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By PRISCILLA MALAVET ALVARADO

For Alondra Rivera, a film and photography major student at NYU, taking her instant camera to gatherings always seems to end up in the same way; her friends fighting over who will get the only Instagram-worthy picture she has taken of them.

Not only vinyl and retro brands have made a comeback these days, but instant photography has had a huge response among millennials for its fun vintage style type of photography making the Fujifilm Instax, the top selling camera on Amazon for holiday 2015 and sold 6.5 million units on 2016, according to TIME magazine.

“We like everything vintage, the original stuff,” says Rivera, who has a Polaroid 600 from the 80’s. “It’s a reaction of growing up in a digital world and wanting stuff and memories that are tangible.”

While consumer research for Fujifilm has revealed that consumers indicate they see the Fujifilm Instax as a fun, relaxed way of social communication. Ángelica Romero, a professional photographer and University of Puerto Rico professor argues that the comeback for instant photography is due to the “back-to-basics” cycle, in which we look back and take from a time in history what is useful to us and recycle it. “And what’s more useful than an instant camera that takes a shot and in seconds you get a print picture,” says Romero.

The appeal of the instant camera, Romero says is that it gives you a physical picture to hold. “There’s a special beauty on taking a picture and giving it to someone else the instant you take it. There is an evident intimacy in the action and that’s what differentiates digital from instant photography,” she added.

Behind the satisfaction holding a picture, there’s a certain phycology, and by touching it feelings of attachment may arise increasing the value both economically and emotionally, discussed researchers James R. Wolf, Hal R. Arkes and Waleed A. Muhanna in their research “The power of touch: An examination of the effect of duration of physical contact on the valuation of objects.”

Cameras such as Fujifilm Instax, that regained popularity in 2014 and tops the list on best brand for instant photography, according to Wired, comes in a variety of colors, styles, and price point. For example, the cheapest Instax is the mini 8 that can be bought for $66.15 on Amazon. While, the most expensive is their new model the black Square SQ10 Hybrid Instant Camera that prices for $236.79 and features filters, different exposures, and internal memory according to Fujifilm Global.

For Polaroid, there’s the Classics OneStep 2 comes in the same vintage styled Polaroid had and feature USB-rechargeable battery for $99. But, if you are looking for a more digital take on Polaroid, the brand also offers the Polaroid Snap a more digital take on instant photography. The pocket size camera features a 10 megapixels digital camera, 32 GB storage, sharing options and 2×3 color print in Zink Zero Ink printing technology, that differentiates it from the regular film used in Fujifilm Instax and the Classic OneStep 2.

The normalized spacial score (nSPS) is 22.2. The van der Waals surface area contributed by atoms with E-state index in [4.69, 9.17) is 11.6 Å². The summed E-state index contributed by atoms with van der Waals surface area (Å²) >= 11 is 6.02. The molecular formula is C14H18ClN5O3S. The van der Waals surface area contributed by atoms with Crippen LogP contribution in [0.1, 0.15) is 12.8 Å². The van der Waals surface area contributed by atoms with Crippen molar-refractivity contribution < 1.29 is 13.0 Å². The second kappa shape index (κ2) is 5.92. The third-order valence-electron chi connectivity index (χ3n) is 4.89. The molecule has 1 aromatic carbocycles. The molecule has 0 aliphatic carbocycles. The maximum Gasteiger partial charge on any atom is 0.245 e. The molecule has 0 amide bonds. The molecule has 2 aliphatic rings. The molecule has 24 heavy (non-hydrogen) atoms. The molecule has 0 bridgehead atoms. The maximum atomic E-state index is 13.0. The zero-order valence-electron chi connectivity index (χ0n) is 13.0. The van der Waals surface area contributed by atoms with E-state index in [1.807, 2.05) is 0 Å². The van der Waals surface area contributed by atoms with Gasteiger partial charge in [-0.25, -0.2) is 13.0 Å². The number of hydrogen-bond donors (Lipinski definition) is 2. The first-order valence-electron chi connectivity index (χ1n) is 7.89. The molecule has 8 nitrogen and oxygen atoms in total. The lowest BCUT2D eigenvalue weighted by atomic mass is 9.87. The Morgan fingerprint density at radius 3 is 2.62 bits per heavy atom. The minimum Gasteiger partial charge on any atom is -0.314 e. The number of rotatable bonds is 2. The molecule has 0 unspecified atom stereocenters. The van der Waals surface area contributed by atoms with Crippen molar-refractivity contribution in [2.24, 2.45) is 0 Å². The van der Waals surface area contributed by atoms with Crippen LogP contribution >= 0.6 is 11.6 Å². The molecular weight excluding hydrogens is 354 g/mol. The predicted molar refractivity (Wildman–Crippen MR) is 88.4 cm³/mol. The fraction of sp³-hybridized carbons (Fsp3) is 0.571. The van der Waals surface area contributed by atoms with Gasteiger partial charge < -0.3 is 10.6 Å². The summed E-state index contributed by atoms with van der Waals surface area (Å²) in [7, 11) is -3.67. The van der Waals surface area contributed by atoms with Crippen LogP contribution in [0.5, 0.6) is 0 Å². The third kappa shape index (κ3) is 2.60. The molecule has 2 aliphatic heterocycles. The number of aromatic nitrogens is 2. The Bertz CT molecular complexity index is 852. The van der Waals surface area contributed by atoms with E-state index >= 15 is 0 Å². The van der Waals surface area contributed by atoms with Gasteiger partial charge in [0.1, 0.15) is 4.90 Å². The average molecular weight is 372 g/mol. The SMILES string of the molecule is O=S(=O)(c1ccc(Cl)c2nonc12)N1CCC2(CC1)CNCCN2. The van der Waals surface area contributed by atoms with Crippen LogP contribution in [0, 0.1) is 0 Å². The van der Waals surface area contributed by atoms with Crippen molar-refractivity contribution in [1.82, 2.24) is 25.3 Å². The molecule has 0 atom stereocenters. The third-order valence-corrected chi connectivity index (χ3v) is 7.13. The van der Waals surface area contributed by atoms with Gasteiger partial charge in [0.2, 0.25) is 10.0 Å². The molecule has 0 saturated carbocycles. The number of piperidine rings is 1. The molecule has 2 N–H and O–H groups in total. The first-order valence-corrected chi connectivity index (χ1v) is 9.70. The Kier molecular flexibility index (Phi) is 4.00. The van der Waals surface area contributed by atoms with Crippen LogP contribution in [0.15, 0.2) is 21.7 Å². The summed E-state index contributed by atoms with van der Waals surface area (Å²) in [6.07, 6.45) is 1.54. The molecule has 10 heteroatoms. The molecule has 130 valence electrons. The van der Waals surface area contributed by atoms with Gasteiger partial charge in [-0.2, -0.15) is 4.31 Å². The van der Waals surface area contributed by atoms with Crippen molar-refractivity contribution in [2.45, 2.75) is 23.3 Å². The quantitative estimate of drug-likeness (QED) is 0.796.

For Rivera, there’s a certain spark whenever she’s holding an instant picture in her hand because for her it’s a mystery what the photo will reveal and the physicality of it. There’s also nostalgia of holding a piece of paper that will last forever always takes her to the memory of when she was little and her dad bought her, her first Polaroid.

“There’s my personal nostalgia of when I was a kid, however, I feel that millennials carry the nostalgia because of the collective memory we have of instant cameras,” says the film and photography major. “For the collective’s imaginary that’s the past and the now. Like many retro trends, people appropriate a memory that, even though they haven’t lived it, they’ve seen it and that gives them a way of living it.”

In the same way, Alex Guardiola, a drama major student at NYU, has the nostalgia of instant cameras because her mom owned a Polaroid that she used to take pictures of Guardiola when she was a child. She says that she loves the whole idea of owning an instant camera because of the physical picture it produces. “My whole wall in my room is filled top to bottom in Polaroid pictures,” says Guardiola. “Every single picture is unique, there’s no copy of it. Each one is perfectly imperfect, even with my fingerprints on and you can’t have that with digital photography, because you can manipulate the picture you want a thousand times until you get it correct.”

Also, for Guardiola owning an instant camera, in her case, a Fujifilm Instax, is aesthetically pleasing because of its pastel color and small films. She recalled bringing her camera to New York City because all her friends are “hooked” on the trend. “We go out and take amazing pictures together and laugh about it later in the night,” she says. “It brings us together.”

“Instant cameras were a trend many years ago and will always keep being a trend because of its user-friendly approach to baby boomers, millennials and generations to come,” says Romero. “There’s a special beauty on taking a picture and giving it to someone else the instant you take it. There is an evident intimacy in the action and that’s what differentiates digital from instant photography.”

However, when asked about who gets the original picture when they are with their friends, both Guardiola and Rivera said that they keep the pictures themselves because film packs tend to be expensive. “They can be up to eight films in a pack for $18.99 if its Polaroid, and $30 for two packs of 10 films if it’s for the Fujifilm Instax,” says Rivera. “If I take a picture is because I love the moment or the person and I want that for myself, for it to last forever.” Rivera just like Guardiola also frame the pictures on her bedroom wall.